Take the 2-minute tour ×
Stack Overflow is a question and answer site for professional and enthusiast programmers. It's 100% free, no registration required.

Is there a better (ie, more readable) way to write this?

if (isset($input_vars['directive']) && $input_vars['directive'] == 'edit') {
share|improve this question
6  
I think it's readable enough, why do you want to change it? Besides, readability is also depending on what you think is readable, not as much us. –  Sune Rasmussen May 6 '10 at 18:41
    
It's as readable as it gets. –  Tatu Ulmanen May 6 '10 at 18:49
    
what this $input_vars array for? How come that user defined variable can be not set? The only reason to have such an array is to populate it with predefined keys, making all these keys always set, so, no need to check with isset(). Otherwise why not to use $_REQUEST? –  Your Common Sense May 6 '10 at 19:30
1  
if you didn't write it, why do you concern of it? Just leave it alone. If you really want to improve this code, rewrite $input_vars population part. –  Your Common Sense May 6 '10 at 19:37
add comment

5 Answers

up vote 5 down vote accepted

Not really, unfortunately. You could wrap this code in a function and simply call that every time you need this.

function compareArrayItem($array, $key, $value) {
    return isset($array[$key]) && $array[$key] == $value;
}

if (compareArrayItem($input_vars, 'directive', 'edit')) {
    // Do something
}

But that seems kind of pointless to me (and less readable than your original code). Or you could lower the error reporting level to not include E_NOTICE so that you don't need the first expression at all.

error_reporting(E_ALL ^ E_NOTICE);

if ($input_vars['directive'] == 'edit') //...

But I wouldn't recommend doing this just for the sake of shortening your code.

If I were you, I'd just leave it alone. It's fine as-is.

share|improve this answer
    
$input_vars wraps $_POST and $_GET, so it can't just "be set earlier." I don't know why the original devs did this, and didn't just use $_REQUEST. –  Glen Solsberry May 6 '10 at 21:22
    
@gms8994: Then just leave it alone. It looks fine and readable to me. It might be a bit longer than is ideal, but that's not something to fret about, IMO. You might want to edit your question to include that information, though, because that's important... –  Sasha Chedygov May 6 '10 at 21:40
add comment

If the set of allowed values in $input_vars is known and the checks you mention are all over the place the following helper function will do:

function item ($array, $key) {
    if (isset ($array [$key]))
        return $array [$key];
    else
        return NULL; // Or use whatever is more appropriate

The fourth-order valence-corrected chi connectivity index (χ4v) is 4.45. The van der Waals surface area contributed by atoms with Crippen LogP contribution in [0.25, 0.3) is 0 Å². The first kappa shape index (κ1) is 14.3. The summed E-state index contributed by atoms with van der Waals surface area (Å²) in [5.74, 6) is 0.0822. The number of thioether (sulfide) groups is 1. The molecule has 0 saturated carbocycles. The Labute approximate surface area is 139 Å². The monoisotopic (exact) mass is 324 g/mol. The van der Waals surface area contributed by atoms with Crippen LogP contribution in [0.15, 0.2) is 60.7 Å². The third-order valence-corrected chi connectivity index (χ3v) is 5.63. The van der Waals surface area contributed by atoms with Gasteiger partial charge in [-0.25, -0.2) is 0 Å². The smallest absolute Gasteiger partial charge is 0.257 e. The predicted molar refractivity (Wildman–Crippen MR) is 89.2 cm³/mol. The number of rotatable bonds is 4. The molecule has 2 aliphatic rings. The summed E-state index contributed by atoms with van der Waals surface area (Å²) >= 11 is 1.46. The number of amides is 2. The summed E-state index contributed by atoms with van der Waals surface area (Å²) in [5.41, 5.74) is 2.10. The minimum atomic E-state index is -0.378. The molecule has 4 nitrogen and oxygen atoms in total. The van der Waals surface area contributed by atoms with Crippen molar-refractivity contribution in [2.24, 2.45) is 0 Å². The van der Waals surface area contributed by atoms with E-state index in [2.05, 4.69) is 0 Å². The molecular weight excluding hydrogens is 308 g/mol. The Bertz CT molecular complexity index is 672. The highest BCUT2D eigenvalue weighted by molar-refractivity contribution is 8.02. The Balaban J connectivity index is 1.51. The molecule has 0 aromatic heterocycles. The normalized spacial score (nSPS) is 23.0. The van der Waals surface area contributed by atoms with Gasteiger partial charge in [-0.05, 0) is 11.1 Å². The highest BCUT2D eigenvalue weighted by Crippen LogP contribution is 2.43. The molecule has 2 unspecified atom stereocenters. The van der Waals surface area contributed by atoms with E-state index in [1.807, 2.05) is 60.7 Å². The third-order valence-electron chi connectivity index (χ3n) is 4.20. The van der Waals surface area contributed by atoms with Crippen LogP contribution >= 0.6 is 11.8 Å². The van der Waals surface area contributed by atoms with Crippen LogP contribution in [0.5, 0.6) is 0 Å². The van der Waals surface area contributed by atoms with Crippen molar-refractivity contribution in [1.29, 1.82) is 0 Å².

}

Then the original code can be changed to look like

 if (item ($input_vars, 'directive') == 'edit') { ...

This is not only more readable, but also removes duplication: both array variable and key appear only once.

share|improve this answer
add comment

I'm going to guess that you'll be testing $input_vars['directive'] against more than one value (otherwise, why would you not just have a simple boolean stored in $input_vars['edit'] or similar?). I would also hazard a guess that you're doing those tests one after the other (if 'edit' do X, else if 'display' do Y).

In such a case, just put the isset() test in an if statement and nest the others inside that (switch/case flow wouldn't be a bad choice).

share|improve this answer
add comment

The following would yield the same result every time.

if($input_vars['directive'] == 'edit'){

This is because if its not set then its not 'edit', if its 'edit' then its set.

This does return a notice but you may turn it that feature off (Not saying that you should) from your PHP installation.

share|improve this answer
1  
Isn't this going to spit out errors of that value isn't set at all? –  Austin Fitzpatrick May 6 '10 at 18:47
3  
You'll get a notice about a non-existant index if the directive key isn't set. –  Simon May 6 '10 at 18:50
1  
I almost downvoted this for the notice errors, but then I realized that it makes more sense to always initialize the variables that you are going to use. You won't have that problem and your code becomes more readable. –  Syntax Error May 6 '10 at 18:54
2  
I strongly discourage from turning notice level off. If you do that then you'll end up with "code checked only with your eyes" :-) –  MartyIX May 6 '10 at 19:08
4  
I can't believe you are voting this! Turning off notices? It's the stupidest advice I've ever heard! –  treznik May 6 '10 at 19:43
show 8 more comments

I'd say:

if(@$input_vars['directive']=='edit') {

Would be slightly more readable and it doesn't produce warnings if directive isn't there.

share|improve this answer
1  
this isn't recommended. Silent warnings by using @ can make the code too hard to follow. Also the overhead just for doing is a lot –  Gabriel Sosa May 6 '10 at 19:30
    
now we have two problems . –  GOD Mar 21 '13 at 13:17
add comment

Your Answer

 
discard

By posting your answer, you agree to the privacy policy and terms of service.

Not the answer you're looking for? Browse other questions tagged or ask your own question.